For nine years my husband and I have led an annual group hike into the Terry Badlands and Natural Bridges, located just northwest of Terry. The hike draws people from all over the state and region. We have had people from the area who have never been to the Terry Badlands and from as far away as New York, California, England, and even Israel.
Forty-five thousand acres of the Terry Badlands is today protected as a wilderness study area. As such, this special place is in jeopardy of being developed and completely open to motorized use. Without holding one public meeting or town hall to discuss his proposal, U.S. Rep. Greg Gianforte introduced a bill on March 2 to strip protection from the Terry Badlands and 23 other wilderness study areas totaling more than 240,000 acres. He also introduced a companion bill to Sen. Steve Daines’ S. 2206, which would strip protection from the Big Snowies, Middle Fork Judith, West Pioneers, Blue Joint, and Sapphires Wilderness Study Areas – nearly a half million acres in all.
Taken together, these two bills Gianforte introduced would represent the largest loss of protected public land in Montana’s history.
State Rep. Bill Harris was incorrect in his guest opinion, writing that we can’t fight fires in WSAs; there is no rule that prevents the Bureau of Land Management or Forest Service from doing so. Harris called on Daines to unprotect all WSAs in the state, which amounts to a million acres.
Introducing people to this landscape has been a thrill, especially when they catch first sight of Calypso Peak and the long stretch of grasslands and sandstone formations. “I’ve heard so much about this area for so many years…and now I’m here!” said an older woman from Miles City. A boy ran up to me with several round sandstone rocks in his hand. “What made these rocks so round?” This is the best classroom a teacher could ever hope for!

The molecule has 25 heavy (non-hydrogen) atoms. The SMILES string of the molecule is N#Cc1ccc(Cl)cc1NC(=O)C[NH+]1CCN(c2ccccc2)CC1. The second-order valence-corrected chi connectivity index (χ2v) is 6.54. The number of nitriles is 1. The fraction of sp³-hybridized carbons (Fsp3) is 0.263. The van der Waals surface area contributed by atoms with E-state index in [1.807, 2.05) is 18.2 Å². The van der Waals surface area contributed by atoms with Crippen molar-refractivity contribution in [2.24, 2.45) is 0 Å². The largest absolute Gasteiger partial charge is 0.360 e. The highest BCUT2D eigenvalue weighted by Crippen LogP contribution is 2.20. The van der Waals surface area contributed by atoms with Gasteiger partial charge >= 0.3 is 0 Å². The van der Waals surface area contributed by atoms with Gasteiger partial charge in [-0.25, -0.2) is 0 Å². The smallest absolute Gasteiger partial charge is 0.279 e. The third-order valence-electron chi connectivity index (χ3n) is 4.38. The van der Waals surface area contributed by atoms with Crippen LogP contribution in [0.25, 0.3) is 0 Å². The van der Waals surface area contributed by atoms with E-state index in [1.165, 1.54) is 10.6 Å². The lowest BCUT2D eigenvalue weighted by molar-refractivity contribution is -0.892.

On one hike a woman from Billings told me her story as we walked together. She had been experiencing trauma in her life which led to emotional distress and the inability to leave her house. “A year ago I would not have been able to do this. But this …” she said with a sweep of her hand across the landscape, “is what is making me feel alive again!”
I stood on a ridge in the Terry Badlands with a woman from England, who, after taking in the ocean of land and sky said, “I can see why she stayed.” She was referring to her relative, Evelyn Cameron, a woman from England who came to Terry in 1889 and became a photographer and diarist and whose story came to life in the book by Donna Lucey, “Photographing Montana” and the award winning Montana PBS documentary, “A Worthy Life”.
One of the defining characteristics of these public lands that have protection status is the silence of the place. It is the unseen yet powerful force that many of my hikers have mentioned and responded to as they stand still and listen — to the sound of wind in the trees or grass, the shrill call of a red-tail hawk, the tremolo song of sandhill cranes as they fly high overhead.
After each hike I feel the satisfaction of bringing awareness not to just this particular WSA but to the all the WSAs sprinkled throughout the state. When we put our hiking boots on the ground and experience these landscapes, we learn their stories written in the layers of sandstone or in the formation of a perfectly round rock. We discover the stories of plants that live and thrive in harsh climates, we learn the history of a place and we make our own stories. We feel connected; we discover our common roots. These public lands are worthy of continued management and protection; they are our legacy for future generations.
If you believe, like I do, that Montanans should have a say in how our wilderness study areas are be managed in the long term and our congressional delegation should find a balanced, bipartisan resolution for all of our wilderness study areas, join me at ourlandourlegacy.org.